Q: I am a former political prisoner, and am now a retired principal of the Prospect Burma School in New Delhi. We formed the Panglong Preservation Coalition Network on Feb. 12, 2011 on the anniversary of Union Day and have begun activities both inside the country and abroad. Because we consider the [Burmese] people to be the guardians of our country, our objective is to make the Burmese Tatmadaw [military] a Tatmadaw that the people can love. We want to help bring about—and preserve as much as we can—a unity among all of the armed groups of our country and re-establish the Union Tatmadaw. We would like your advice as to whether or not to form this group, and whether this kind of endeavor is appropriate.
A: It is good that work is being done to bring about amicable relations between the people and the Tatmadaw. But the important thing is not to forget that that the people and the members of the Tatmadaw are the same. When we work to achieve human rights and to enjoy the benefits of a democratic system, it is because we would like all of the people—including the Tatmadaw—to enjoy those benefits and rights. If only the Tatmadaw could understand that, there would be no reason for differences to exist between them and the people. But I would like to caution you to be careful and sincere in what you are doing, so that it is not misunderstood or misinterpreted by others.
Q: Recently in the Arab countries such as Yemen and Libya, government and military leaders have allied themselves with people who have been calling for democracy in those countries. I would like to know if there are leaders like this in the Tatmadaw who would ally themselves with the people. Continue reading “AungSanSuuKyi/struggle women/conversation-vdo.engl”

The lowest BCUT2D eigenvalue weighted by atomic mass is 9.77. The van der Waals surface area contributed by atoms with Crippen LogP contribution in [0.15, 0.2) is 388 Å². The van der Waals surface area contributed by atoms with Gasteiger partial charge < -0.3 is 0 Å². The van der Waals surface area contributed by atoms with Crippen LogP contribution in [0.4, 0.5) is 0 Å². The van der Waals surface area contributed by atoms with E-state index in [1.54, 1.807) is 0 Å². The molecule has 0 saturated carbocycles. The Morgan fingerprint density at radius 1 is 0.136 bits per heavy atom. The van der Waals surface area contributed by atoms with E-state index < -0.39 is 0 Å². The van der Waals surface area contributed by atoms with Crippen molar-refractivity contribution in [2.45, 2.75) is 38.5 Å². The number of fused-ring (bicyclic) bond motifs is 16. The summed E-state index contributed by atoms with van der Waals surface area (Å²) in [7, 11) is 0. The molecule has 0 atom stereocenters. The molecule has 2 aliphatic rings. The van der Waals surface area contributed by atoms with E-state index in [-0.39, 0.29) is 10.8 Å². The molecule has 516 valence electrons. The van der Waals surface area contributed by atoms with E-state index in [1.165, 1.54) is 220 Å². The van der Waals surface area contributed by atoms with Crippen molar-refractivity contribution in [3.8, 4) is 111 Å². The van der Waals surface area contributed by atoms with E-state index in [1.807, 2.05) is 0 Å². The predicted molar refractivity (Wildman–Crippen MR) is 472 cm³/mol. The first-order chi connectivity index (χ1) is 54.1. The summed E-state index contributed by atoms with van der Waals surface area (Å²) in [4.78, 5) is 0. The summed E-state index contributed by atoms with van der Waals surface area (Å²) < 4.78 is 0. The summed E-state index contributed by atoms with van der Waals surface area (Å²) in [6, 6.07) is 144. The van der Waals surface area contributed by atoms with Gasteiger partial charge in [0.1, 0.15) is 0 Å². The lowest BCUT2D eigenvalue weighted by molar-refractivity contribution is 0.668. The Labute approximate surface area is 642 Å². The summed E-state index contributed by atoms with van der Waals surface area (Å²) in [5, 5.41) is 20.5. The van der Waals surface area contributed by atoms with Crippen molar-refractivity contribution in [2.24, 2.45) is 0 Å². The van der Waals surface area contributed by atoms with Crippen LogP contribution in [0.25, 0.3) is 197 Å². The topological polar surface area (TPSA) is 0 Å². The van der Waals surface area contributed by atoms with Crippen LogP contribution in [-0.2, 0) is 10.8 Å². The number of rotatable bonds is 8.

EU On Burma Sanction
European governments extended by one year Tuesday a set of trade and financial sanctions on Myanmar — but opened the door to the Burmese foreign minister in an inducement to accelerate change.
Travel and financial restrictions have been suspended on four ministers – including the foreign minister – and 18 vice-ministers in the new government.
All those who have had their restrictions suspended have never served in the military – or, as in the case of Foreign Minister Wunna Maung Lwin, left the army more than a decade ago.
Despite debate stirred by an appeal by democracy icon Aung San Suu Kyi to relax them, the European Union “deems it necessary to renew the restrictive measures for a period of 12 months,” foreign ministers from the 27 states said in a statement after talks in Luxembourg focused on Libya and Ivory Coast.
However, it said the application of a visa ban and asset freeze for “certain civilian members of the government” would be lifted for a year, especially for Myanmar’s foreign minister “as an essential interlocutor” with the West.
Likewise, a ban on high-level EU officials visiting Myanmar.
The EU said it took the decision with a degree of reluctance, “in the hope” of “a greater civilian character of the government,” with a newly-opened parliament still dominated by the Burmese military after direct junta rule.
The release of Nobel peace laureate Suu Kyi from house arrest in November, after a widely-criticised election, reignited debate over sanctions also enforced by the United States in response to human rights abuses.
Supporters say the sanctions are the only way to pressure the military rulers of Myanmar, where there are about 2,200 political prisoners.
Suu Kyi’s party has no voice in the parliament. It was disbanded for opting to boycott the November vote because the rules seemed designed to bar Suu Kyi from participating.
The United States also said in February that calls to ease sanctions on Myanmar were premature.